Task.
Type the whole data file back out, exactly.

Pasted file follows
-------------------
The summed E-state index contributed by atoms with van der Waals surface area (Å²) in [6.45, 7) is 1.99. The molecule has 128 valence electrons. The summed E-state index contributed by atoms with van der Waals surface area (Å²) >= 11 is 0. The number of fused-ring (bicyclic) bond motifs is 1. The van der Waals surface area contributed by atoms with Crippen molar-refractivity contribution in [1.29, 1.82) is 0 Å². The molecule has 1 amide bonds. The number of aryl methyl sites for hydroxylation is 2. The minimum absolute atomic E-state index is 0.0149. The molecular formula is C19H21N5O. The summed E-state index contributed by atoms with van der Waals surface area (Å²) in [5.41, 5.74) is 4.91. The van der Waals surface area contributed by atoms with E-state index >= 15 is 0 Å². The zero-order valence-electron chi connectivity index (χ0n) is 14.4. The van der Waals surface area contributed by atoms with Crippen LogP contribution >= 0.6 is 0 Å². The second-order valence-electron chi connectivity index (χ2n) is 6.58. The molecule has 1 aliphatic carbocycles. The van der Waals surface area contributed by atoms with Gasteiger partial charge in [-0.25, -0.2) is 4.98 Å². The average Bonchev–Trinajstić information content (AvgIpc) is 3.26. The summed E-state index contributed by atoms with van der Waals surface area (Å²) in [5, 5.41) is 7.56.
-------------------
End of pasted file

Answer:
The summed E-state index contributed by atoms with van der Waals surface area (Å²) in [6.45, 7) is 1.99. The molecule has 128 valence electrons. The summed E-state index contributed by atoms with van der Waals surface area (Å²) >= 11 is 0. The number of fused-ring (bicyclic) bond motifs is 1. The van der Waals surface area contributed by atoms with Crippen molar-refractivity contribution in [1.29, 1.82) is 0 Å². The molecule has 1 amide bonds. The number of aryl methyl sites for hydroxylation is 2. The minimum absolute atomic E-state index is 0.0149. The molecular formula is C19H21N5O. The summed E-state index contributed by atoms with van der Waals surface area (Å²) in [5.41, 5.74) is 4.91. The van der Waals surface area contributed by atoms with E-state index >= 15 is 0 Å². The zero-order valence-electron chi connectivity index (χ0n) is 14.4. The van der Waals surface area contributed by atoms with Crippen LogP contribution >= 0.6 is 0 Å². The second-order valence-electron chi connectivity index (χ2n) is 6.58. The molecule has 1 aliphatic carbocycles. The van der Waals surface area contributed by atoms with Gasteiger partial charge in [-0.25, -0.2) is 4.98 Å². The average Bonchev–Trinajstić information content (AvgIpc) is 3.26. The summed E-state index contributed by atoms with van der Waals surface area (Å²) in [5, 5.41) is 7.56.